In Russia, history is too important to leave to the historians. Great novelists must show how people actually lived through events and reveal their moral significance. As Aleksandr Solzhenitsyn explained in his 1970 Nobel Prize lecture, literature transmits “condensed and irrefutable human experience” in a form that “defies distortion and falsehood. Thus literature . . . preserves and protects a nation’s soul.”
The latest Solzhenitsyn book to appear in English, March 1917, focuses on the great turning point of Russian, indeed world, history: the Russian Revolution.1 Just a century ago, that upheaval and the Bolshevik coup eight months later ushered in something entirely new and uniquely horrible. Totalitarianism, as invented by Lenin and developed by Hitler, Stalin, Mao, Pol Pot, and others, aspired to control every aspect of life, to redesign the earth and to remake the human soul. As a result, the environment suffered unequaled devastation and tens of millions of lives were lost in t…
In conversations with Svetlana Alexievich, it quickly becomes apparent that she is more comfortable listening than she is talking. That’s hardly surprising: the Belarusian writer has spent decades in listening mode. Alexievich, now 69, put in thousands of hours with her tape recorder across the lands of the former Soviet Union, collecting and collating stories from ordinary people. She wove those tales into elegant books of such power and insight, that in 2015 she received the Nobel prize for literature.
In today’s Russia, Alexievich’s work is a Rorschach test for political beliefs: among the beleaguered, liberal opposition, she is frequently seen as the conscience of the nation, a uniquely incisive commentator on the disappointments and complexities of the post-Soviet condition. Mainstream opinion sees her as a turncoat whose books degrade Russia and Russians.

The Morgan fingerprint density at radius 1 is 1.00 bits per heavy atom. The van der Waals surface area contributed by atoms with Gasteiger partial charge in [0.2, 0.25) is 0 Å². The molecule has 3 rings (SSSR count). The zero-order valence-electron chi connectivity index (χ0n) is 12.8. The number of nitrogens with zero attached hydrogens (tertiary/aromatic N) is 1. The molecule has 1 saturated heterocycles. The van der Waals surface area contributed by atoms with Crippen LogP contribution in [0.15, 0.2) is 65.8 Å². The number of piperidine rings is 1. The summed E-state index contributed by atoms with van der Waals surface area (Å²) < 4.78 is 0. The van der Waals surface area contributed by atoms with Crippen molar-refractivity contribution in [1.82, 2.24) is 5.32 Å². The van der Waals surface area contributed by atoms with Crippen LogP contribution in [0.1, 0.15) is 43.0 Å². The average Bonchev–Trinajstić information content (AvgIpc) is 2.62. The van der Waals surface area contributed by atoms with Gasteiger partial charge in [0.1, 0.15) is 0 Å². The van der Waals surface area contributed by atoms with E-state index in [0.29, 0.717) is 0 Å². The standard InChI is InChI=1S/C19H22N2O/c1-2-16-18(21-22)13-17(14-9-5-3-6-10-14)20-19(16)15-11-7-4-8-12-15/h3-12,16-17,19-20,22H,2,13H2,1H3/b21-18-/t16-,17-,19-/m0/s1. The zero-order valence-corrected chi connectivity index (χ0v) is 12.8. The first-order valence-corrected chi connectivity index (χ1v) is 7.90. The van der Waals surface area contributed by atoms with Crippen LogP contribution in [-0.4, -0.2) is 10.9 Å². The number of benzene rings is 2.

When I meet her in a cosy basement café in her home city of Minsk, the entrance nestled in an amphitheatre of imposing, late-So…
One of the most revealing episodes in J. A. E. Curtis’s Mikhail Bulgakov, in the Reaktion Books Critical Lives series, itself concerns the writing of a “critical life”. In 1932–3, Bulgakov, a man devoted to the theatre, wrote a brief novelized biography of Molière. The book was commissioned for the hallowed Russian series Lives of Remarkable People, but like much of Bulgakov’s work from the 1920s and 30s, it would not see the light of day until decades after his death in 1940. As usual, the Soviet author had taken a thoroughly un-Soviet approach to the topic, presenting Molière as an individual genius – rather than as a product of his era and class – and fitting the facts of his life into a fictional frame. In his rejection, the series editor explained Bulgakov’s error: “You have placed between Molière and the reader some sort of imaginary storyteller. If, instead of this casual young man in an old-fashioned coat, who from time to time lights or puts out the candles, you had given us …